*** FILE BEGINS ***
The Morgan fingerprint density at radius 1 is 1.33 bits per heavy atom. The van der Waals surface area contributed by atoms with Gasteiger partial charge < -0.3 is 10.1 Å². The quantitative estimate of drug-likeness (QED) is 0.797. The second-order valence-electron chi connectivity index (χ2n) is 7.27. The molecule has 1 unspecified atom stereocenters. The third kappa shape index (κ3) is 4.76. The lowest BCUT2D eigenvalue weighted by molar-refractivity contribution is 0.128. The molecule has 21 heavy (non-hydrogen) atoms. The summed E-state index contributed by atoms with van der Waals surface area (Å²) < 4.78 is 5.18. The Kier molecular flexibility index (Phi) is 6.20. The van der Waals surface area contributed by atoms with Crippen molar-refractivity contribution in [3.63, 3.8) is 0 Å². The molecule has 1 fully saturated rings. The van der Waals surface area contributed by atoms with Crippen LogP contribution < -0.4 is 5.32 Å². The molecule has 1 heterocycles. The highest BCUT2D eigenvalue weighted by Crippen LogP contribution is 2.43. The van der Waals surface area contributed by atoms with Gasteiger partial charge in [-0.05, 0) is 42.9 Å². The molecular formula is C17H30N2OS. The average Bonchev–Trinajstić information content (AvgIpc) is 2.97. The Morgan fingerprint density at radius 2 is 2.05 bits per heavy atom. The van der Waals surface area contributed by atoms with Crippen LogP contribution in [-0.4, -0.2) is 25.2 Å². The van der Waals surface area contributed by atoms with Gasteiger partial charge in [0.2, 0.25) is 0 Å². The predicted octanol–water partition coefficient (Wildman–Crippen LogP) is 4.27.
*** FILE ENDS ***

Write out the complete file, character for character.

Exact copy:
The Morgan fingerprint density at radius 1 is 1.33 bits per heavy atom. The van der Waals surface area contributed by atoms with Gasteiger partial charge < -0.3 is 10.1 Å². The quantitative estimate of drug-likeness (QED) is 0.797. The second-order valence-electron chi connectivity index (χ2n) is 7.27. The molecule has 1 unspecified atom stereocenters. The third kappa shape index (κ3) is 4.76. The lowest BCUT2D eigenvalue weighted by molar-refractivity contribution is 0.128. The molecule has 21 heavy (non-hydrogen) atoms. The summed E-state index contributed by atoms with van der Waals surface area (Å²) < 4.78 is 5.18. The Kier molecular flexibility index (Phi) is 6.20. The van der Waals surface area contributed by atoms with Crippen molar-refractivity contribution in [3.63, 3.8) is 0 Å². The molecule has 1 fully saturated rings. The van der Waals surface area contributed by atoms with Crippen LogP contribution < -0.4 is 5.32 Å². The molecule has 1 heterocycles. The highest BCUT2D eigenvalue weighted by Crippen LogP contribution is 2.43. The van der Waals surface area contributed by atoms with Gasteiger partial charge in [-0.05, 0) is 42.9 Å². The molecular formula is C17H30N2OS. The average Bonchev–Trinajstić information content (AvgIpc) is 2.97. The Morgan fingerprint density at radius 2 is 2.05 bits per heavy atom. The van der Waals surface area contributed by atoms with Crippen LogP contribution in [-0.4, -0.2) is 25.2 Å². The van der Waals surface area contributed by atoms with Gasteiger partial charge in [0.2, 0.25) is 0 Å². The predicted octanol–water partition coefficient (Wildman–Crippen LogP) is 4.27.